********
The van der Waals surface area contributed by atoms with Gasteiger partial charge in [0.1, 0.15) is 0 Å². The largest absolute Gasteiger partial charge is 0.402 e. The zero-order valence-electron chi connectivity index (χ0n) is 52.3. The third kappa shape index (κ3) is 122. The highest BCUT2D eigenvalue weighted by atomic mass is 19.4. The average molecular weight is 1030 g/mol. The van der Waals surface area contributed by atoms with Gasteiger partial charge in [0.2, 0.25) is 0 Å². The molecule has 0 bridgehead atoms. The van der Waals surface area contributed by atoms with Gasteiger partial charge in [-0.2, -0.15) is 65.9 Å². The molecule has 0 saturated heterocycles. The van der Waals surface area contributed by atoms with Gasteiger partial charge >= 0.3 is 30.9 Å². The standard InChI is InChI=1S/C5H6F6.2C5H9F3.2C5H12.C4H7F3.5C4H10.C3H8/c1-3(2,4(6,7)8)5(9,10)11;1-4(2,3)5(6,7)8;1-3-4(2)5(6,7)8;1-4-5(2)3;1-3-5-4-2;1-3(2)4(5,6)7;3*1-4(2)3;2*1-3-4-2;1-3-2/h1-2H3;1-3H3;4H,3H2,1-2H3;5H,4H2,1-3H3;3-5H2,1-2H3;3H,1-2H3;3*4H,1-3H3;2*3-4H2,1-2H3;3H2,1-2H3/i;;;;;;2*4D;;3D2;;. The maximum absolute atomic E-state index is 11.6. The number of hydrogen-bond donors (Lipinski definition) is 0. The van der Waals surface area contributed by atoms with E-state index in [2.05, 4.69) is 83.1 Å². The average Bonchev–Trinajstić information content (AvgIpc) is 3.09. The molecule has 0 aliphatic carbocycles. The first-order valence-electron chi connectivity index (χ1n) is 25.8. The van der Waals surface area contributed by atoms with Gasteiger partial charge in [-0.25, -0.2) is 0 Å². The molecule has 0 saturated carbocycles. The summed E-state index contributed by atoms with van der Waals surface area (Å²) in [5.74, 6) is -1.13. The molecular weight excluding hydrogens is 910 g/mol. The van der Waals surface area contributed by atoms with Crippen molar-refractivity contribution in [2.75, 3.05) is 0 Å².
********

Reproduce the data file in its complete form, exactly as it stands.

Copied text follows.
The van der Waals surface area contributed by atoms with Gasteiger partial charge in [0.1, 0.15) is 0 Å². The largest absolute Gasteiger partial charge is 0.402 e. The zero-order valence-electron chi connectivity index (χ0n) is 52.3. The third kappa shape index (κ3) is 122. The highest BCUT2D eigenvalue weighted by atomic mass is 19.4. The average molecular weight is 1030 g/mol. The van der Waals surface area contributed by atoms with Gasteiger partial charge in [0.2, 0.25) is 0 Å². The molecule has 0 bridgehead atoms. The van der Waals surface area contributed by atoms with Gasteiger partial charge in [-0.2, -0.15) is 65.9 Å². The molecule has 0 saturated heterocycles. The van der Waals surface area contributed by atoms with Gasteiger partial charge >= 0.3 is 30.9 Å². The standard InChI is InChI=1S/C5H6F6.2C5H9F3.2C5H12.C4H7F3.5C4H10.C3H8/c1-3(2,4(6,7)8)5(9,10)11;1-4(2,3)5(6,7)8;1-3-4(2)5(6,7)8;1-4-5(2)3;1-3-5-4-2;1-3(2)4(5,6)7;3*1-4(2)3;2*1-3-4-2;1-3-2/h1-2H3;1-3H3;4H,3H2,1-2H3;5H,4H2,1-3H3;3-5H2,1-2H3;3H,1-2H3;3*4H,1-3H3;2*3-4H2,1-2H3;3H2,1-2H3/i;;;;;;2*4D;;3D2;;. The maximum absolute atomic E-state index is 11.6. The number of hydrogen-bond donors (Lipinski definition) is 0. The van der Waals surface area contributed by atoms with E-state index in [2.05, 4.69) is 83.1 Å². The average Bonchev–Trinajstić information content (AvgIpc) is 3.09. The molecule has 0 aliphatic carbocycles. The first-order valence-electron chi connectivity index (χ1n) is 25.8. The van der Waals surface area contributed by atoms with Gasteiger partial charge in [-0.25, -0.2) is 0 Å². The molecule has 0 saturated carbocycles. The summed E-state index contributed by atoms with van der Waals surface area (Å²) in [5.74, 6) is -1.13. The molecular weight excluding hydrogens is 910 g/mol. The van der Waals surface area contributed by atoms with Crippen molar-refractivity contribution in [2.75, 3.05) is 0 Å².